“No matter what situation we’re facing, we can treat others with kindness and accomplish more. For example, are you more likely to be motivated to work harder, push your limits and help your team achieve the desired results when your team and supervisor are assisting you, smiling and encouraging you? We all desire to be treated as human beings. And just as we want to be praised and appreciated, we need to give the same treatment to our coworkers and employees.” [from Using kindness and empathy to increase productivity]
When we use our words to express kindness, the results will be more productive than the alternative, regardless of who we’re dealing with.
- Family and friends. It’s easy to take those closest to us for granted, maybe assume (if we think of it at all) they know how we feel. Sarcasm and put-downs are common forms of humor in many families and friendships. But if we make a point of speaking kindly to our family and friends, the relationship will be strengthened.
- Strangers. We can also express kindness to strangers. There is a meme that is going around that says “everyone you meet is bearing burdens you know nothing about; so always be kind.”
- Foes. No one has ever been positively influenced by someone standing at a distance and throwing rocks at them. Looking for ways to express kindness (in words AND actions) will change your own perspective toward someone you see as an enemy, and will greatly increase the possibility of influencing them in a positive way.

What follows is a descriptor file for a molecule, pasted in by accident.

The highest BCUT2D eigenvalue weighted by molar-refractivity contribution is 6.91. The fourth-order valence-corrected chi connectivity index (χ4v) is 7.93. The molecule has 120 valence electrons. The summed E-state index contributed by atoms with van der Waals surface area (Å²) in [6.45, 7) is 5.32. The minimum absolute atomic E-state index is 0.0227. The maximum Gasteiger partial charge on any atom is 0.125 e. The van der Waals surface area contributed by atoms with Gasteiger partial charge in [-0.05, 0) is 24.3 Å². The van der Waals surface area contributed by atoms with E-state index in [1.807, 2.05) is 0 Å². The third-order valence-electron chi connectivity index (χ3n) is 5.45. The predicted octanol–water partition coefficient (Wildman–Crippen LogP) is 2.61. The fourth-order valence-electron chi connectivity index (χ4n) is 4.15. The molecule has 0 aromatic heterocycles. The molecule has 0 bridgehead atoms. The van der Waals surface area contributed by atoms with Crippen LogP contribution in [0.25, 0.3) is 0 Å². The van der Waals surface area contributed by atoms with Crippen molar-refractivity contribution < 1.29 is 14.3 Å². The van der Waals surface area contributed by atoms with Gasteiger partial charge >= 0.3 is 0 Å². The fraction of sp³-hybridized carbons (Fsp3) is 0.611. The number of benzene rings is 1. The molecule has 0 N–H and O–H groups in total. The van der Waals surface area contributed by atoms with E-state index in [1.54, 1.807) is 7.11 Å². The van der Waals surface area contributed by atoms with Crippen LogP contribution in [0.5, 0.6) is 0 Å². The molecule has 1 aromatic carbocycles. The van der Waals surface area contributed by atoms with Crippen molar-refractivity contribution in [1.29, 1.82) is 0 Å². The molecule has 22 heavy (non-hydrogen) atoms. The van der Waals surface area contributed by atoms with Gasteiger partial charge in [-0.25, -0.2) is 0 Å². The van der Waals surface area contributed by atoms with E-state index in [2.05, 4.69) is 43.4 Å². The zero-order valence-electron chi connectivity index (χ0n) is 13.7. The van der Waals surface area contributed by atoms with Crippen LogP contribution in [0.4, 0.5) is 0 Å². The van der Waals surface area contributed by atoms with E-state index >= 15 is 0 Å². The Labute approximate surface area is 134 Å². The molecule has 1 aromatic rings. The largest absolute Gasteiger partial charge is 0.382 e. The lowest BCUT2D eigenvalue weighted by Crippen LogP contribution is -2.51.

“Be careful with your words. Once they are said, they can be only forgiven, not forgotten.” ~ Unknown
4. Lift up others — the words you say or written words
- Use words of encouragement. People who feel appreciated and encouraged are more confident and more productive.
- Use words of edification. (This is an old-fashioned word defined as “the instruction or improvement of a person morally or intellectually.”) Before you speak, consider whether you are offering something that will help the listeners grow or improve. It’s not about assuming superiority, but simply asking yourself; am I contributing something positive to this person’s life? It’s easy to complain, rant, or gossip but are those productive words? Do they edify?